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María Izquierdo

La sopera, 1929

Oleo / tela
50.5 x 60.5 cm
MI009

La sopera is a visual tour de force, the objects constructed almost entirely in black, white and grey. Silvery highlights on the tureen and the dish with eggs establish their volume against the dark reddish brown of the table. A fine, pale line establishes the contours of the objects and enhances the tonal contrast between light and dark. Without suggesting that Izquierdo was aware of them, La sopera curiously has something in common with similarly dark still lifes by Cézanne and Matisse, also rendered with a loose brush. Similarly Izquierdo here relishes the texture of the paint and the play between pictorial illusion and surface. Izquierdo left the Escuela de Bellas Artes in June 1929, disillusioned by the conservative attitudes of her fellow pupils. Olivier Debroise has noted that La sopera is one of the first paintings in which the influence of Tamayo is clearly visible. She abandons the frontality of works like Retrato de Belem (Blaisten collection) and increases the scale of objects and figures so that they appear fully to occupy the foreground. Her colors become deeper and the paintings altogether become more sensual. La sopera was one of fourteen paintings included in María Izquierdo’s exhibition at the Art Center in New York in November 1930, organized by Frances Flynn Paine, a dedicated supporter of modern Mexican art in the US. This was her first solo show in the United States. She had gone to New York with Rufino Tamayo, whose work was on display at the Metropolitan Museum of Art, included in the massive "Mexican Arts" exhibition curated by René d’Harnoncourt. None of the paintings in Izquierdo’s exhibition sold, but she and Tamayo spent a month and a half in the city, immersing themselves in the art and popular entertainments of the city, visiting "museos, salas de exposiciones, de concierto, teatros, rascacielos, el barrio negro de Harlem, los parques, jardines zoológicos, Nueva Jersey, el acuario, el cine, Coney Island".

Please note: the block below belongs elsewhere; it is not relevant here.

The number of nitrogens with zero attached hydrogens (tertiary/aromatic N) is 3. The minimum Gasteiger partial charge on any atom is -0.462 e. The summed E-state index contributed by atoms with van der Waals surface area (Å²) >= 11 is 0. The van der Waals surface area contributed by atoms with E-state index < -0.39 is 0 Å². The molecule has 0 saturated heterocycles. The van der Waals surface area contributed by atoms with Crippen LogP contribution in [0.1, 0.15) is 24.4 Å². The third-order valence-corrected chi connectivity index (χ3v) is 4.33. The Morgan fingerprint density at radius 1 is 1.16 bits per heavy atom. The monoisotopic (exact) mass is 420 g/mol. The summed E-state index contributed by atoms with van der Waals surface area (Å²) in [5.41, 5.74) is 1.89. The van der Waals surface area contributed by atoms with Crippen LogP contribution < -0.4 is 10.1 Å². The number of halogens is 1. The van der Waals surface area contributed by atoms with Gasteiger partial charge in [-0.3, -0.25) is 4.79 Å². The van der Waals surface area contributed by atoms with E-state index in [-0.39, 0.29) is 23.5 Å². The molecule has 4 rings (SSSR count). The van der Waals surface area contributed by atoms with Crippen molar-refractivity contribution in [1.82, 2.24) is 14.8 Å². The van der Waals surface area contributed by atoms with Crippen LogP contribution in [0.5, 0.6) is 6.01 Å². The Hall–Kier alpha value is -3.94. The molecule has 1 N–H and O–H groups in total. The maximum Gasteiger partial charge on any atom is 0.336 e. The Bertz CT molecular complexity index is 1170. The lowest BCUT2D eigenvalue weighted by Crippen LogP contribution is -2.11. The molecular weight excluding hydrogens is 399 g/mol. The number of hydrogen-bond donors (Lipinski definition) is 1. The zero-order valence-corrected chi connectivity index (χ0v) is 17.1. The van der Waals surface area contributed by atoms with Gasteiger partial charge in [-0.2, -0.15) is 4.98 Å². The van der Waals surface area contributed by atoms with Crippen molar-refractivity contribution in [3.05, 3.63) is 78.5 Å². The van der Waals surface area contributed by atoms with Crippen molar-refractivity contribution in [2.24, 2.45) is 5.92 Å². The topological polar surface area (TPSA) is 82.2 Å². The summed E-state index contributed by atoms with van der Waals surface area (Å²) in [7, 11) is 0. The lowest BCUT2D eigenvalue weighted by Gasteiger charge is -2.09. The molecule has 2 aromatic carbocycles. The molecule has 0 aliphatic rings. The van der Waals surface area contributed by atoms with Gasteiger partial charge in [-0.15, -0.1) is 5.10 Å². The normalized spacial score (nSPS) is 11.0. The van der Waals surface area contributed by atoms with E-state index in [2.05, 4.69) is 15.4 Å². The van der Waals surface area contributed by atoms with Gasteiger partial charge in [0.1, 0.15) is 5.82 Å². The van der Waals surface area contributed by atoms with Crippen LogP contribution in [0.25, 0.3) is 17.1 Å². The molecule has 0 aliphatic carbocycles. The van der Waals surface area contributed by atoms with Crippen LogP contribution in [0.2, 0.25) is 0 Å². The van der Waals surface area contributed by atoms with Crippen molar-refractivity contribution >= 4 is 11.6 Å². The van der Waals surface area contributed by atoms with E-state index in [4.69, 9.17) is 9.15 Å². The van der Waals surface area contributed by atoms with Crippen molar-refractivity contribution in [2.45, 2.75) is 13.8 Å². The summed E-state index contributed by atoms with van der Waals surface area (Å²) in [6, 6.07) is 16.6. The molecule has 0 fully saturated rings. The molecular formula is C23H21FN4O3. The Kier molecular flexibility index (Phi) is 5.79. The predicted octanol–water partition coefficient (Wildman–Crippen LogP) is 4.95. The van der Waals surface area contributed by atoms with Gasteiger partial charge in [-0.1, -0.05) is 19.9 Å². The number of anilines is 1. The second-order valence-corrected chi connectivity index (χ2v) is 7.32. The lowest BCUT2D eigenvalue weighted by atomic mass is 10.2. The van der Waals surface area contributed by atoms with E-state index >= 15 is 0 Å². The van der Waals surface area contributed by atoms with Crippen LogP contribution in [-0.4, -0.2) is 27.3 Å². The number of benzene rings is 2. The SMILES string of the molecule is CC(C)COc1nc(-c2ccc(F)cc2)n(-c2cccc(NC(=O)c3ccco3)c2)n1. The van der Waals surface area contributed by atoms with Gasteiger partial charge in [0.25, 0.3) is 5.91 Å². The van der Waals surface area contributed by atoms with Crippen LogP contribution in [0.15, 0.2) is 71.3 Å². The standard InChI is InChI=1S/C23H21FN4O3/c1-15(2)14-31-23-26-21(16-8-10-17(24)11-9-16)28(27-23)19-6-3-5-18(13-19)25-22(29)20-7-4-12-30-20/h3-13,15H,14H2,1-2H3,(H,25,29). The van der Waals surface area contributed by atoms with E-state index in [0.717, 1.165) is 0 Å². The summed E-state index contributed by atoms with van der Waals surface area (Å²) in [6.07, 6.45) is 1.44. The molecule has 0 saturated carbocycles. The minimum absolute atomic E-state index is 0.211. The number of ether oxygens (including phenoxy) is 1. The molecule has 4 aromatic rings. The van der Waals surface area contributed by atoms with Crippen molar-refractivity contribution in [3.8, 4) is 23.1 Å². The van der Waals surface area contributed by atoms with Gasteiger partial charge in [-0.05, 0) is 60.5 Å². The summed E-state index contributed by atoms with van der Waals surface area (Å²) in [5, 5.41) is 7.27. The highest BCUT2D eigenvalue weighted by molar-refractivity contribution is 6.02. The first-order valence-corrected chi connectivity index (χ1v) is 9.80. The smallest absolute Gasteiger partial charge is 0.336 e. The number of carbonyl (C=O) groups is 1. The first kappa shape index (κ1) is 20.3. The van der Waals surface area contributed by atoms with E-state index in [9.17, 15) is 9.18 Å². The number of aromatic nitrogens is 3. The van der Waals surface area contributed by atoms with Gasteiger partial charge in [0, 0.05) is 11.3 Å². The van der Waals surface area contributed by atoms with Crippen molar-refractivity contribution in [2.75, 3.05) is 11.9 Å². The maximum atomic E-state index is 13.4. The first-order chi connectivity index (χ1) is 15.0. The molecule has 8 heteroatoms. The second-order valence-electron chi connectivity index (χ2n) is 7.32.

Dawn Ades, Arte Moderno de México. Colección Andrés Blaisten, Mexico, Universidad Nacional Autónoma de México, 2005.

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